Microbix creates proprietary biological products for human health, with over 100 skilled employees working out of its headquarters in Mississauga, Ontario. It makes a wide range of critical ingredients and devices for the global diagnostics industry, notably antigens for immunoassays and laboratory quality assessment products (QAPs™). Its antigens drive the antibody tests of approximately 100 diagnostics makers, while QAPs are sold to clinical laboratory accreditation organizations, diagnostics companies, and clinical laboratories.
Recent Fundamental Developments 

Last August, Microbix announced a significant new contract that could generate $5 million in additional revenue in 2023 (on a total revenue base of $19 million in 2022). The client experienced some delays in ordering the products from Microbix, which led to a weaker first half of the year than investors expected. However, these revenues are not lost but only postponed in subsequent quarters.

Last May, Microbix also announced a major partnership to bring back to market a product on which the company has long held the rights. In the short to medium term, Microbix should receive payments based on achieving specific milestones for a total of US$5 million. In the longer term (4-5 years or more), Microbix will be eligible to receive milestone payments based on achieving sales objectives for a total of US$30 million and royalties that may represent tens of millions of US dollars. This product will take several years to bring to market, but we believe it will create tremendous value for shareholders if commercialized successfully.

In the short term, we expect sustained revenue growth in the coming quarters and believe that our investment thesis remains strong over a 3-to-5-year horizon.


  1. Mediavalet (TSX: MVP) 

2023 return (6 months): + 26.3%

Revenue growth (2022): + 37%

Profitable: No (but has sufficient financial resources to reach profitability)

Valuation: 4.3x 2022 annual recurring revenues / 3.3x our 2023 annual recurring revenues forecast



MediaValet stands at the forefront of the cloud-native digital asset management and creative operations industries. The company sells its software on a recurring subscription basis to mid-market and enterprise clients worldwide. Built exclusively on Microsoft Azure and available across 61 Microsoft data center regions in 140 countries, MediaValet delivers unparalleled enterprise-class security, reliability, redundancy, compliance, and scalability.


Recent Fundamental Developments 

We love Mediavalet for its track record of revenue growth over the last several years. Last May, the company released its first quarter results and delivered growth again. Revenue was up 38%, and recurring revenue was up 29% over the previous year.

The business is currently not profitable but has a strong balance sheet and access to a bank line of credit which will, in all likelihood, allow it to achieve positive cash flows without raising additional capital.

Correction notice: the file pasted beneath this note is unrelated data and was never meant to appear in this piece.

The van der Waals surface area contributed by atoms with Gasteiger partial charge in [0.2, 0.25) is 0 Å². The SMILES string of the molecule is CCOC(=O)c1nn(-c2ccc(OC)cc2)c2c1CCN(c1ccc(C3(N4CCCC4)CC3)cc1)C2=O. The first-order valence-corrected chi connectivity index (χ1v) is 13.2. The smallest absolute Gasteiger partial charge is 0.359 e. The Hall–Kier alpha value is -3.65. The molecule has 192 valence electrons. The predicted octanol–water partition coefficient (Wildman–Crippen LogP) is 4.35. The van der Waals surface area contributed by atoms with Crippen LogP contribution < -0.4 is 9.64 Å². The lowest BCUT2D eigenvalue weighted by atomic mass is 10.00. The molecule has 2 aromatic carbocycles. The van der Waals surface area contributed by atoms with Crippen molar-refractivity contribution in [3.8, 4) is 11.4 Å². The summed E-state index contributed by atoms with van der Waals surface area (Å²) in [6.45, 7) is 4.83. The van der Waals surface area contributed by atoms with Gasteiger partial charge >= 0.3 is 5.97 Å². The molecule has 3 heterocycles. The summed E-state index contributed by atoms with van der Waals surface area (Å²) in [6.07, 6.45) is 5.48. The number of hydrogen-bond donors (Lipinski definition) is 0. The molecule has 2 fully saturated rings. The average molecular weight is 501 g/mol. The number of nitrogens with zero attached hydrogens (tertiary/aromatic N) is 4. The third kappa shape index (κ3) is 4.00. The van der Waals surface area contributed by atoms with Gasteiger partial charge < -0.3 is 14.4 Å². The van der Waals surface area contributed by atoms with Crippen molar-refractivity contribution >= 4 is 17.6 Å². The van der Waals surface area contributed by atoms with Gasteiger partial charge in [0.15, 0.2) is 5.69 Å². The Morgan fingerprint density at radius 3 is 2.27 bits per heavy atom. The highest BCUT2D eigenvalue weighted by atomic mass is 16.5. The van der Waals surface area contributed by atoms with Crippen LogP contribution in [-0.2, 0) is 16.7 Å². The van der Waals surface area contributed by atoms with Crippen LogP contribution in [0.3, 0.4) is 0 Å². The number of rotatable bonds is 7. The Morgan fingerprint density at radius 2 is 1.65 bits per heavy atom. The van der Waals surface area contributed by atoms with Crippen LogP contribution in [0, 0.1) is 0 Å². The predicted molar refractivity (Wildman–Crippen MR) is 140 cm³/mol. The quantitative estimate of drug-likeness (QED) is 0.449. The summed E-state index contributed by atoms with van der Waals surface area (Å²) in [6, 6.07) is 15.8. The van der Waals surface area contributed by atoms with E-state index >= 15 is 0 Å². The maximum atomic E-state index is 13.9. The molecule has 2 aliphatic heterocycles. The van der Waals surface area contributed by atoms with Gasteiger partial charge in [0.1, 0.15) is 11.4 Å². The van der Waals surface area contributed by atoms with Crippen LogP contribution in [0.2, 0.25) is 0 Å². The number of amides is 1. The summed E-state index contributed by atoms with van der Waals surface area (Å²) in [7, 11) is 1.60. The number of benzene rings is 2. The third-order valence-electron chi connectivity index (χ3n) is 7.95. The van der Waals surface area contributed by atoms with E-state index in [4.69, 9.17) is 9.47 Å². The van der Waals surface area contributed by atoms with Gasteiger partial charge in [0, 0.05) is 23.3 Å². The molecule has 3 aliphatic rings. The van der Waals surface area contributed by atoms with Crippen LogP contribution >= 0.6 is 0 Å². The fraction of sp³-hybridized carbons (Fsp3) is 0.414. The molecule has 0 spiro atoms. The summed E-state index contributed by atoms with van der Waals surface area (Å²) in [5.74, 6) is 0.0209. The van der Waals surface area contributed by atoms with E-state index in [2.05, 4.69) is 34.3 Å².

Earlier this year, Mediavalet also announced a CEO transition. The new CEO, Rob Chase, was the chairman of the board and a significant shareholder in the company. He has a solid track record with his previous company, Absolute Software, where he contributed to impressive revenue growth for fifteen years. We have known Rob for several years and have the utmost respect for him. We are convinced the company will be in good hands under his governance.


  1. Ackroo (TSX-V: AKR) 

IMPORTANT: Please note that the Rivemont MicroCap Fund is an insider of Ackroo. The fund holds 17,166,667 shares and 5,416,667 warrants of the company, representing 14.1% of the outstanding shares and 17.8% on a partially diluted basis. 


2023 return (6 months): + 8.3%

Revenue growth (2022): + 5%

Profitable: Yes (EBITDA and cash flows)

Valuation: 10x 2022 EBITDA / 7.6x our 2023 EBITDA forecast



Ackroo provides marketing, payment and point-of-sale solutions for merchants of all sizes. Ackroo’s cloud-based marketing platform helps merchants in-store and online process and manage loyalty, gift card and promotional transactions at the point of sale. Ackroo’s payment services provide merchants with low-cost payment processing options through some of the world’s largest payment technology and service providers. Ackroo’s hybrid management and point-of-sale solutions help manage and optimize the general operations for niche industries, including used automotive dealers. All solutions are focused on helping to consolidate, simplify and improve the merchant’s marketing, payments and point-of-sale ecosystem.


Recent Fundamental Developments

Ackroo is one of the portfolio’s smallest, most illiquid, and lesser-known companies. The company has a growth strategy that mainly consists of making small acquisitions and integrating them into its ecosystem. Last May, Ackroo reported strong financial results for its first quarter of 2023, with recurring revenue growth of 19% and EBITDA growth of 86%.